Despite the bigger space, PA and spacial sense of an audience separated from performers, this was a combination of attentiveness and active involvement typical of unamplified, acoustically ‘vulnerable’ (even in-the-round) folk-club settings. Both Elaine and later Edwina fell naturally into the distinctively folk club habit of dictating the chorus lyrics to songs with easily joined-in choruses to the audience before they started (folk clubs are the only place I’ve repeatedly come across this presenting of the words alone done, as opposed to either leaving the audience to pick things up for themselves (rock gigs) or singing them the participation section in advance (churches learning ‘new songs’, and Jules Buckley at the Royal Albert Hall for last year’s Charles Mingus Prom)).
You may have gathered our set went down well – over significant hurdles in my case (wow, that must be my mixed metaphor of the year!). The single most frustrating thing about playing electric violin for me has to be that it makes so little noise under my chin and so I’m dependent on monitoring to be able to hear what I’m doing. In ‘touring’ gigs with house PA systems and sound engineers (even more so as here when the latter does not know the hired former well), my preference would be to not be dependent on monitoring at all, given it is usually and ultimately rightly bottom of the pile in limited setup time! On this occasion, we had plenty of time, but I still had a conversation with the engineer that went roughly:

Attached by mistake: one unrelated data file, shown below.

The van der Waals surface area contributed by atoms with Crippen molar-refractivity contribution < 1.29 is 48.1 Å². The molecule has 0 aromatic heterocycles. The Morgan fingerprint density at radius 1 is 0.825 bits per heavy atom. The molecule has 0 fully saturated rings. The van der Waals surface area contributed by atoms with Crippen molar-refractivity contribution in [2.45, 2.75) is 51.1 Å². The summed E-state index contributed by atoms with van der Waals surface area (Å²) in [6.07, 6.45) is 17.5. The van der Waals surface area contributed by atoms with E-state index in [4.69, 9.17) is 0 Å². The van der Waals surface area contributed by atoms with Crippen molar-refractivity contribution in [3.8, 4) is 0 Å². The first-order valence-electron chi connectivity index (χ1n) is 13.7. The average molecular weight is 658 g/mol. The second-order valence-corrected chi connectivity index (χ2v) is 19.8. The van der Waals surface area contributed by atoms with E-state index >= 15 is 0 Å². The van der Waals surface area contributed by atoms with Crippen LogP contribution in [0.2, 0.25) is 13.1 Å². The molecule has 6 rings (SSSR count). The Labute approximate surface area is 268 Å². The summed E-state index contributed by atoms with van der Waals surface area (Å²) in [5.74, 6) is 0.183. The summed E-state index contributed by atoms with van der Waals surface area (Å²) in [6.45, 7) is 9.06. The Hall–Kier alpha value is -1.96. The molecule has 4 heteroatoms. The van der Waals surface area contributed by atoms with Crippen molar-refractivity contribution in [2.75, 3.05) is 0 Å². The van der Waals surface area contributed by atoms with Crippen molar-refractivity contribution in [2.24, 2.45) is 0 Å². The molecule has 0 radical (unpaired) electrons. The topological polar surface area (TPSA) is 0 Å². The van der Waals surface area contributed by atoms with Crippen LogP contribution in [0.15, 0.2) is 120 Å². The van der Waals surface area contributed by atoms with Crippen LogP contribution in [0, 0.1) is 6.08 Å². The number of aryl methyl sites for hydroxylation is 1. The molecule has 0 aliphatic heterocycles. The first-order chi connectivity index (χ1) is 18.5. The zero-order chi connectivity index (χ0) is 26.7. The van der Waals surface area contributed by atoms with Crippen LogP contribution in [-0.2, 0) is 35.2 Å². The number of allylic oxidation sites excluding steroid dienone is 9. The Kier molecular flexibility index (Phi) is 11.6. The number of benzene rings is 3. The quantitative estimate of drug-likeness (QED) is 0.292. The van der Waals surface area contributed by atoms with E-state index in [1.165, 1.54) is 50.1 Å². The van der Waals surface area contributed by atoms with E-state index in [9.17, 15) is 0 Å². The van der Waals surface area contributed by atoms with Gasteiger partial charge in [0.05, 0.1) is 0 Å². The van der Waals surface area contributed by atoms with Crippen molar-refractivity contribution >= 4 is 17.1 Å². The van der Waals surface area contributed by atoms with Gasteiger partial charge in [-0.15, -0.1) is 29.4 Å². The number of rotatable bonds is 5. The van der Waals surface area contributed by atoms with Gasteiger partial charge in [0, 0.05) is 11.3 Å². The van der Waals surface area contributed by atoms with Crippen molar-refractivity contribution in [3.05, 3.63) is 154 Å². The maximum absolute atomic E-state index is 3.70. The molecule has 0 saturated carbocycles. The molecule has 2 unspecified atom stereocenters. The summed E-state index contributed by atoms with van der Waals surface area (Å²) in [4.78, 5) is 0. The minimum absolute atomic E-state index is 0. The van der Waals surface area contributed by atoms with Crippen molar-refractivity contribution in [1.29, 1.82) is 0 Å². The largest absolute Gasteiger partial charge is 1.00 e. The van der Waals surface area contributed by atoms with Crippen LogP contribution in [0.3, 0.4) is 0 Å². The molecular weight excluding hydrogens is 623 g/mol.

Could I have a bit more violin in the monitor please? Because I can’t really hear it acoustically … OK, not that much! … Erm, still a bit less … Little bit less violin again please? … Thanks!
The bigger issue was that my A string chose to snap half way through the second number. Not only did I have to fit a new one (and tune it up a couple of times as it ‘stretched in’), but the change in tension had sent all the others out of tune as well. Luckily Elaine regularly plays solo, and was able to pull a number out of the bag while I changed the string – but it unsurprisingly felt pressured, and it slipped my mind to head backstage where there was normal lighting. For the record, I cannot recommend trying to get the end of a violin string though the hole in the peg, especially when the pegbox is painted black, against the clock with trembling fingers by dim lighting. Except to psychological masochists of a subtle bent. After that interruption we picked and chose a new route through most of the prepared set list – fortunately something we are used to doing in response to how rowdy, drunk or otherwise punters are at bar duo gigs and so not an extra source of stress!